alexa Treatment of adenomyosis-associated menorrhagia with a levonorgestrel-releasing intrauterine device.
Reproductive Medicine

Reproductive Medicine

Gynecology & Obstetrics

Author(s): Fedele L, Bianchi S, Raffaelli R, Dorta ML

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OBJECTIVE: To evaluate the efficacy and tolerability of treatment with a levonorgestrel-releasing intrauterine device (IUD) in women affected by adenomyosis-associated menorrhagia. SETTING: Tertiary care center. DESIGN: Prospective, open, noncomparative study. PATIENT(S): Twenty-five women aged 38 to 45 years with recurrent menorrhagia associated with adenomyosis diagnosed at transvaginal ultrasonography participated in this study. INTERVENTION(S): An IUD releasing levonorgestel 20 mcg/day was inserted in each patient within 7 days of the start of menstrual flow. All of the patients were requested to compile a pictorial blood loss assessment chart each month. They underwent clinical and transvaginal ultrasound examinations 3, 6, and 12 months after IUD insertion. MAIN OUTCOME MEASURE(S): Menstrual pattern; serum hemoglobin, ferritin, and iron level changes. RESULT(S): One patient experienced IUD expulsion 2 months after device insertion and another requested removal of the IUD 4 months after insertion because of persistent irregular blood loss. Six months after IUD insertion, amenorrhea was observed in 2 patients and oligomenorrhea in another, spotting occurred occasionally in 7, and 13 had scanty but regular flow. One year of follow-up has been completed by the remaining 23 women: 2 with amenorrhea, 3 with oligomenorrhea, 2 with spotting, and 16 with regular flows. Significant increases in hemoglobin, hematocrit, and serum ferritin have been observed, but the lipid metabolism and clotting variables have remained unchanged. CONCLUSION(S): Our findings indicate that marked and safe relief from adenomyosis-associated menorrhagia can be obtained with the use of a levonorgestrel-releasing IUD. PIP: The efficacy and tolerability of treatment of adenomyosis-related menorrhagia with a levonorgestrel-releasing IUD were investigated in a prospective study of 25 women recruited from a tertiary care center in Italy. All women reported recurrent menorrhagia of at least 6 months' duration and underwent abdominal and transvaginal ultrasonography, hysteroscopy, and endometrial biopsy before study entry. An IUD releasing 20 mcg/day of levonorgestrel was inserted within 7 days of the onset of menses and follow-up examinations were conducted 3, 6, and 12 months after insertion. 1 woman experienced IUD expulsion 2 months after insertion and another requested removal at 4 months because of persistent irregular blood loss. 6 months after IUD insertion, amenorrhea was observed in 2 women, oligomenorrhea in 1 woman, and occasional spotting in 7 women; the remaining 13 women had scanty but regular periods. At 12 months, 2 women reported amenorrhea, 3 had oligomenorrhea, 2 had spotting, and 16 had regular periods. All menstrual anomalies were well tolerated. IUD-related side effects included headache (24%), breast tenderness (16%), seborrhea or acne (24%), and weight gain (28%). Significant increases in hemoglobin, hematocrit, and serum ferritin were recorded; there were no changes in lipid metabolism or clotting variables. These findings suggest that insertion of a levonorgestrel-releasing IUD represents a viable alternative to hysterectomy in the treatment of adenomyosis. It is speculated that the IUD produces deciduation and subsequent marked hypotrophy of eutopic endometrium.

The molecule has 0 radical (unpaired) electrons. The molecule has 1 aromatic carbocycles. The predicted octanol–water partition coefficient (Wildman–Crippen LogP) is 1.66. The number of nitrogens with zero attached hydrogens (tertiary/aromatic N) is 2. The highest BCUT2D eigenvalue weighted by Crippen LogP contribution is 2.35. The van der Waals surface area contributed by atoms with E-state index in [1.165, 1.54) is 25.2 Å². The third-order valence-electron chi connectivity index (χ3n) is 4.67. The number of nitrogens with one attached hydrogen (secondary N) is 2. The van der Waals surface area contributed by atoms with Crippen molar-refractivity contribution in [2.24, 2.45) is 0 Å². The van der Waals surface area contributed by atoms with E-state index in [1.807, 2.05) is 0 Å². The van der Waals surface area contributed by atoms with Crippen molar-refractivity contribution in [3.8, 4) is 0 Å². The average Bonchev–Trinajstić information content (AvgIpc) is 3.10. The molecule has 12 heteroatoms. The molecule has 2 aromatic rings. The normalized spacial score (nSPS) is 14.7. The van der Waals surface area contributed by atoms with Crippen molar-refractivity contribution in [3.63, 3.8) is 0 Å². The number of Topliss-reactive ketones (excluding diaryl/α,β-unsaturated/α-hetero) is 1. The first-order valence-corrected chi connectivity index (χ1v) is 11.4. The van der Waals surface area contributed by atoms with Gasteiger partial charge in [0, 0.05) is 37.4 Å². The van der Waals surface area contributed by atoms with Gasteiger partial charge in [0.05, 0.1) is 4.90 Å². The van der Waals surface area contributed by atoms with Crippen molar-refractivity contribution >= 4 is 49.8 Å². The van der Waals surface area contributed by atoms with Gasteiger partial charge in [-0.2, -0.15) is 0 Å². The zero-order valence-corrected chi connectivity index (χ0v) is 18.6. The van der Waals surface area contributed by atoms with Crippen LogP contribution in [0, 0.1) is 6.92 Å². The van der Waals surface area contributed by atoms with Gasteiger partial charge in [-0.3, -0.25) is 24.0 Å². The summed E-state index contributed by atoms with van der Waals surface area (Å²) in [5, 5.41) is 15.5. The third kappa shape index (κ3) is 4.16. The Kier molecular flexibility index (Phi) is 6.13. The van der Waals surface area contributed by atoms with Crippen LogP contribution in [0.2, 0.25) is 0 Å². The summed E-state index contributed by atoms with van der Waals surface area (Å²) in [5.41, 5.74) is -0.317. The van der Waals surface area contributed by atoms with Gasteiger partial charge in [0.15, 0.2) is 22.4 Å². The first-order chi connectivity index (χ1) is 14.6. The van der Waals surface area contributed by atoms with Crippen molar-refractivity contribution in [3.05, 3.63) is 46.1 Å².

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This article was published in Fertil Steril. and referenced in Gynecology & Obstetrics

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